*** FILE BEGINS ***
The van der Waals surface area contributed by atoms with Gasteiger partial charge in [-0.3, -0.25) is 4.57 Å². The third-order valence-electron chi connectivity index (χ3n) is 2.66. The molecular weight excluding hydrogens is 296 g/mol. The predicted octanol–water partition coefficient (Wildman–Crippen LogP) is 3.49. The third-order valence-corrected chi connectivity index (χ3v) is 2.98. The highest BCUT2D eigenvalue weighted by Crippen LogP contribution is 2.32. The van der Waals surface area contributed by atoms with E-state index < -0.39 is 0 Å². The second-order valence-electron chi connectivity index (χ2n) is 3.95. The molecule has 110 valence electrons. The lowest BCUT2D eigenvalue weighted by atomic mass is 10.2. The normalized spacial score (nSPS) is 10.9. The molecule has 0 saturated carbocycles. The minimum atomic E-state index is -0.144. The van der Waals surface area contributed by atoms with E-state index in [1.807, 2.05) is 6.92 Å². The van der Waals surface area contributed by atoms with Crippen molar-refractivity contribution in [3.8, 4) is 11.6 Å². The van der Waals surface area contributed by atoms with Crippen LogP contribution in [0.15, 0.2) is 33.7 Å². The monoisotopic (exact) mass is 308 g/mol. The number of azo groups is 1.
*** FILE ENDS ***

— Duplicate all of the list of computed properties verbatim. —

The van der Waals surface area contributed by atoms with Gasteiger partial charge in [-0.3, -0.25) is 4.57 Å². The third-order valence-electron chi connectivity index (χ3n) is 2.66. The molecular weight excluding hydrogens is 296 g/mol. The predicted octanol–water partition coefficient (Wildman–Crippen LogP) is 3.49. The third-order valence-corrected chi connectivity index (χ3v) is 2.98. The highest BCUT2D eigenvalue weighted by Crippen LogP contribution is 2.32. The van der Waals surface area contributed by atoms with E-state index < -0.39 is 0 Å². The second-order valence-electron chi connectivity index (χ2n) is 3.95. The molecule has 110 valence electrons. The lowest BCUT2D eigenvalue weighted by atomic mass is 10.2. The normalized spacial score (nSPS) is 10.9. The molecule has 0 saturated carbocycles. The minimum atomic E-state index is -0.144. The van der Waals surface area contributed by atoms with E-state index in [1.807, 2.05) is 6.92 Å². The van der Waals surface area contributed by atoms with Crippen molar-refractivity contribution in [3.8, 4) is 11.6 Å². The van der Waals surface area contributed by atoms with Crippen LogP contribution in [0.15, 0.2) is 33.7 Å². The monoisotopic (exact) mass is 308 g/mol. The number of azo groups is 1.